A little over 30 years ago, the Berlin Wall came down. GIS expert Michael Wohlgemuth, who studied in both East and West Germany in the late 1980s and early 1990s, shares his impressions of how far the country has come economically, and the challenges it faces as a deepening political divide threatens three decades of progress.
In a nutshell
- Germany’s economy benefited from the fall of the Berlin Wall
- Three decades of political complacency have followed
- A political divide threatens Germany’s economic model
“Where were you the evening of November 9, 1989, when the Berlin Wall came down?” Nearly all Germans (and many others around the world) over the age of 40 can answer that question. It was certainly the most important and cheerful event in postwar German history.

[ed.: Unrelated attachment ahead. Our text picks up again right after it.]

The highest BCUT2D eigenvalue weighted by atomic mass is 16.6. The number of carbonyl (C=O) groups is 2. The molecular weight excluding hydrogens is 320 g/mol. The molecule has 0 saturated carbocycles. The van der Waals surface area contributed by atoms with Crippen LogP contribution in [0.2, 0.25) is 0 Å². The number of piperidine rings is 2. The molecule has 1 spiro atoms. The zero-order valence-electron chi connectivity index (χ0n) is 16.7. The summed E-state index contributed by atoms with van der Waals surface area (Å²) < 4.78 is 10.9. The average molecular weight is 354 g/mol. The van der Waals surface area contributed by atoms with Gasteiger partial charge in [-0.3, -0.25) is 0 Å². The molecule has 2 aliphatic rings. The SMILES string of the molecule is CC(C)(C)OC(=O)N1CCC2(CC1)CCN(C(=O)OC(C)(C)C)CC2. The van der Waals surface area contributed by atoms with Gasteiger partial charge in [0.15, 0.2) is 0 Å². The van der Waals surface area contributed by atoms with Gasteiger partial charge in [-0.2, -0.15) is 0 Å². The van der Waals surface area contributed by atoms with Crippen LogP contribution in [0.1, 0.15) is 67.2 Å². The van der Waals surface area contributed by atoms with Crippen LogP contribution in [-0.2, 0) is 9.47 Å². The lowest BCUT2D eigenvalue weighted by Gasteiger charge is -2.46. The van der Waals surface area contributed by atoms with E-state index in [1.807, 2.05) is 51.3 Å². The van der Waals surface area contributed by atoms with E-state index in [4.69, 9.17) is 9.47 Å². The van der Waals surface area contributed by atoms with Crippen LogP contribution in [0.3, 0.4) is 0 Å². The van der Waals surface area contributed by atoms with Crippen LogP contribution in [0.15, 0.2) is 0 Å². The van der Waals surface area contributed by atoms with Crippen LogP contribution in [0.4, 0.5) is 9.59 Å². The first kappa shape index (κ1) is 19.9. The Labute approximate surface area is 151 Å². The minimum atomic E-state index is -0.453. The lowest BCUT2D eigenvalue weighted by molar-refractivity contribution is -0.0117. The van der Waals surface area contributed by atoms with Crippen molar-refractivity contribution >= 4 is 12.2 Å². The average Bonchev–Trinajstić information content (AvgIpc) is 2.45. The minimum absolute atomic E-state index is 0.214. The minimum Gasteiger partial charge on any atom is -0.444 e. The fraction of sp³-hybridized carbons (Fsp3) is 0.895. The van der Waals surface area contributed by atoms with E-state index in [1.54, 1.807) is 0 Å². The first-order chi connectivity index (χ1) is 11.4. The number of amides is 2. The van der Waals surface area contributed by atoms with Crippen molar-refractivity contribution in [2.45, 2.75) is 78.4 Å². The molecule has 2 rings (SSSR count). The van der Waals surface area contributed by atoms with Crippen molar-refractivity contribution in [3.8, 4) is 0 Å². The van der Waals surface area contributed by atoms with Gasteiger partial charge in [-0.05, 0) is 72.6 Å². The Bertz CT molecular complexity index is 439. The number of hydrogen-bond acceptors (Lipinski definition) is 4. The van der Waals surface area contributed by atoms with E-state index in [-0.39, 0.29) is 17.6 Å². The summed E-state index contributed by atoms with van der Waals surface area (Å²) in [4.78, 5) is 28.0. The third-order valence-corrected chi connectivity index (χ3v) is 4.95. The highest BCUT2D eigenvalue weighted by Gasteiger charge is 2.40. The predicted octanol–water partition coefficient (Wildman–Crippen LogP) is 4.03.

As for myself, that evening, I was in my student apartment in Freiburg, West Germany, reading Friedrich Hayek, the classical liberal economist. I was not studying his early predictions of the collapse of socialism, which would have been more appropriate for the occasion, but rather his complex work on business cycles on which I was to write my master’s thesis. As I watched the breaking news on television, I was in tears, like so many other Germans in Freiburg, Berlin or elsewhere.
I still wonder how Hayek himself received the news from Berlin. At the time, he was also living in Freiburg but was in poor health at the age of 90. His last book, The Fatal Conceit: The Errors of Socialism, had just been published the previous year. Like many of his other writings since the 1930s, that book predicted the economic, political and moral decline of socialism. It had been ignored and attacked by mainstream social scientists and intellectuals, especially in Germany and in his home country of Austria.